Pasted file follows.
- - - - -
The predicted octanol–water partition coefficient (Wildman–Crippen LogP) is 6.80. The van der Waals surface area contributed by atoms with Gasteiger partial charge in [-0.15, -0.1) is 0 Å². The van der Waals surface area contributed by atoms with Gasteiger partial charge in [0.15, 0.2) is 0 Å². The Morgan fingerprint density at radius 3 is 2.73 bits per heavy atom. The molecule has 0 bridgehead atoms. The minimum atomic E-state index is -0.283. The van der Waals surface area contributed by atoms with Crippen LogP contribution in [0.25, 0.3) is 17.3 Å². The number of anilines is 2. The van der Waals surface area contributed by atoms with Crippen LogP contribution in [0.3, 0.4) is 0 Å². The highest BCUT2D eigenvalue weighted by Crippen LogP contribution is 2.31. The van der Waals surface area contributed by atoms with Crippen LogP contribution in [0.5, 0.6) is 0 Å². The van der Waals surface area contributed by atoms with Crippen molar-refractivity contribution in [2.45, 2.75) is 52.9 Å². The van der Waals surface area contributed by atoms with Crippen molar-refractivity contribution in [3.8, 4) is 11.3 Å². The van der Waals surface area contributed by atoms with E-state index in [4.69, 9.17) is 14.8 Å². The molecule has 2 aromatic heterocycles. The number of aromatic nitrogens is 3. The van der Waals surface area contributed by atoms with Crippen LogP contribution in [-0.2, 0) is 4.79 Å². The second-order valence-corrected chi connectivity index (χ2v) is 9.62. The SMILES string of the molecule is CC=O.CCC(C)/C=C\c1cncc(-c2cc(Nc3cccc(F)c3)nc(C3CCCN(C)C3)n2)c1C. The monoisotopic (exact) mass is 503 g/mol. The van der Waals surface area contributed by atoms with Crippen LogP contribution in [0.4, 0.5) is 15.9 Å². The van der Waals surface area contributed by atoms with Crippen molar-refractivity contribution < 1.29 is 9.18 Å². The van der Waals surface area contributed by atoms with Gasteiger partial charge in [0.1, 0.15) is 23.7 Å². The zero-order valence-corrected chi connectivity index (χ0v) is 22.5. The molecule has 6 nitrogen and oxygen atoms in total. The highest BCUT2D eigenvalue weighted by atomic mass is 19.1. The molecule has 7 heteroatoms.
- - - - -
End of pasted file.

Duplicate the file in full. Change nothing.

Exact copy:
The predicted octanol–water partition coefficient (Wildman–Crippen LogP) is 6.80. The van der Waals surface area contributed by atoms with Gasteiger partial charge in [-0.15, -0.1) is 0 Å². The van der Waals surface area contributed by atoms with Gasteiger partial charge in [0.15, 0.2) is 0 Å². The Morgan fingerprint density at radius 3 is 2.73 bits per heavy atom. The molecule has 0 bridgehead atoms. The minimum atomic E-state index is -0.283. The van der Waals surface area contributed by atoms with Crippen LogP contribution in [0.25, 0.3) is 17.3 Å². The number of anilines is 2. The van der Waals surface area contributed by atoms with Crippen LogP contribution in [0.3, 0.4) is 0 Å². The highest BCUT2D eigenvalue weighted by Crippen LogP contribution is 2.31. The van der Waals surface area contributed by atoms with Crippen LogP contribution in [0.5, 0.6) is 0 Å². The van der Waals surface area contributed by atoms with Crippen molar-refractivity contribution in [2.45, 2.75) is 52.9 Å². The van der Waals surface area contributed by atoms with Crippen molar-refractivity contribution in [3.8, 4) is 11.3 Å². The van der Waals surface area contributed by atoms with E-state index in [4.69, 9.17) is 14.8 Å². The molecule has 2 aromatic heterocycles. The number of aromatic nitrogens is 3. The van der Waals surface area contributed by atoms with Crippen LogP contribution in [-0.2, 0) is 4.79 Å². The second-order valence-corrected chi connectivity index (χ2v) is 9.62. The SMILES string of the molecule is CC=O.CCC(C)/C=C\c1cncc(-c2cc(Nc3cccc(F)c3)nc(C3CCCN(C)C3)n2)c1C. The monoisotopic (exact) mass is 503 g/mol. The van der Waals surface area contributed by atoms with Crippen LogP contribution in [0.4, 0.5) is 15.9 Å². The van der Waals surface area contributed by atoms with Crippen molar-refractivity contribution < 1.29 is 9.18 Å². The van der Waals surface area contributed by atoms with Gasteiger partial charge in [0.1, 0.15) is 23.7 Å². The zero-order valence-corrected chi connectivity index (χ0v) is 22.5. The molecule has 6 nitrogen and oxygen atoms in total. The highest BCUT2D eigenvalue weighted by atomic mass is 19.1. The molecule has 7 heteroatoms.